Once in a while, an artist comes along and grabs my attention. My new favorite artist is Jennie C. Jones. I discovered Ms. Jones while reading a New York Times art review by Ken Johnson. She is a visual and sound artist that pushes beyond “normal” art practice boundaries.
Ms. Jones art manipulates and layers preexisting recordings in relationship to art history and music history. She clearly points out the absence of African American contributions to current modernists aesthetics. Her works on paper, sound, and installation pieces shed light on a cultural exclusive modernism.
From Ms. Jones artist statement: “My practice is both a comment on and a continuum of the conceptual ideology of jazz, an honoring of the deep radical legacy of its experimentation, of hybrid modernist forms, of wit, of riff — the turning of a phrase onto itself. Profoundly invested in history, I attempt a merger of art history and black history within the realm of the abstract languages they constructed.” As a result, Ms. Jones fills a void in the art world.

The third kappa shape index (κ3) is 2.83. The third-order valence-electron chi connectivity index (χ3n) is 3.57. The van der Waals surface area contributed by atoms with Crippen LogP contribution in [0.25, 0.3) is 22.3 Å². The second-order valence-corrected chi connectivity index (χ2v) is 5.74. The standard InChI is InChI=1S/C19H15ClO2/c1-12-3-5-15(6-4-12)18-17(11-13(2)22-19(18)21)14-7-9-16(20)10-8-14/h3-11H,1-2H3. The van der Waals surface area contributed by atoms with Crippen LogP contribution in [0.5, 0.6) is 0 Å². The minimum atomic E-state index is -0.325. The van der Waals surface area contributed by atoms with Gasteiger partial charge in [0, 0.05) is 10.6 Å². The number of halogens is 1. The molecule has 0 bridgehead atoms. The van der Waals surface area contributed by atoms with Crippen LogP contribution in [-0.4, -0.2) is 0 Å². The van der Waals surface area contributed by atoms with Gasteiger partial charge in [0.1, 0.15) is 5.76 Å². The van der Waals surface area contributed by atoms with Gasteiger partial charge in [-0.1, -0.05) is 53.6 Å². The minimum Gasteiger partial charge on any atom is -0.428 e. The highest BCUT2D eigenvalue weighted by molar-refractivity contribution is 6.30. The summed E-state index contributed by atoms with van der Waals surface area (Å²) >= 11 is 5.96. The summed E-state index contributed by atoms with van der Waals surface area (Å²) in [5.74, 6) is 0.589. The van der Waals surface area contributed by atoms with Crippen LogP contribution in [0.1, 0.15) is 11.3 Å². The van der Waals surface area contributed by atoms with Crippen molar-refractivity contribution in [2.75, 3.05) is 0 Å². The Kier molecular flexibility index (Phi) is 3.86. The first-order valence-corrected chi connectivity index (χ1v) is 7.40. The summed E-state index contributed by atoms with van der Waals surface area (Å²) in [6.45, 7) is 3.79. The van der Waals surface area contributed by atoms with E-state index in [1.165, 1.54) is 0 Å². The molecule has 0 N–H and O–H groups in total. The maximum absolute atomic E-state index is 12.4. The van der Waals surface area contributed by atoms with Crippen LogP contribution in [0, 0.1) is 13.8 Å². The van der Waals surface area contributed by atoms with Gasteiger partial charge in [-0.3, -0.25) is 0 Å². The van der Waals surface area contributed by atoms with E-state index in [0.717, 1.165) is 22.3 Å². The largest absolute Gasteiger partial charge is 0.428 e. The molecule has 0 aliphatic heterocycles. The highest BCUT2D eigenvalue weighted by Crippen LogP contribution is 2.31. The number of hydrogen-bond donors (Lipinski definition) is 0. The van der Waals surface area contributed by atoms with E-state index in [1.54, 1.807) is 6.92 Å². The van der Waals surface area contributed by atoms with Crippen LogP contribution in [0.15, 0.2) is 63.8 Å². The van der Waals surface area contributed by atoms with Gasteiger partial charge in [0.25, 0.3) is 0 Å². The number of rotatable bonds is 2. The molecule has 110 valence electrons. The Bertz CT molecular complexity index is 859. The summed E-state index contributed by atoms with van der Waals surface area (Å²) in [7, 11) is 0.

Art should shed light on a new thought or interpretation on critical thought and practice. Jones: “Consequently, my work occupies a unique space in that I aim to examine the cultural intersections of music, theory, art, and history–at its core my practice is a search for a neo-modernism, apparent in my exploration of both the geometric and non-geometric styles of modernist production.”
By far this is clearly one of the best artist statements I’ve read in a long time. There is no disconnect between her manifesto and the art. Ms. Jones is authentic and true to her art practice. Her current show titled Electric is on display in New York at Sikkema Jenkins & Company through August 13th. Luckily, her art will be on view January- March 2011 at the Yerba Buena Center for the Arts in San Francisco. It will be a feast for the eyes, mind, and soul.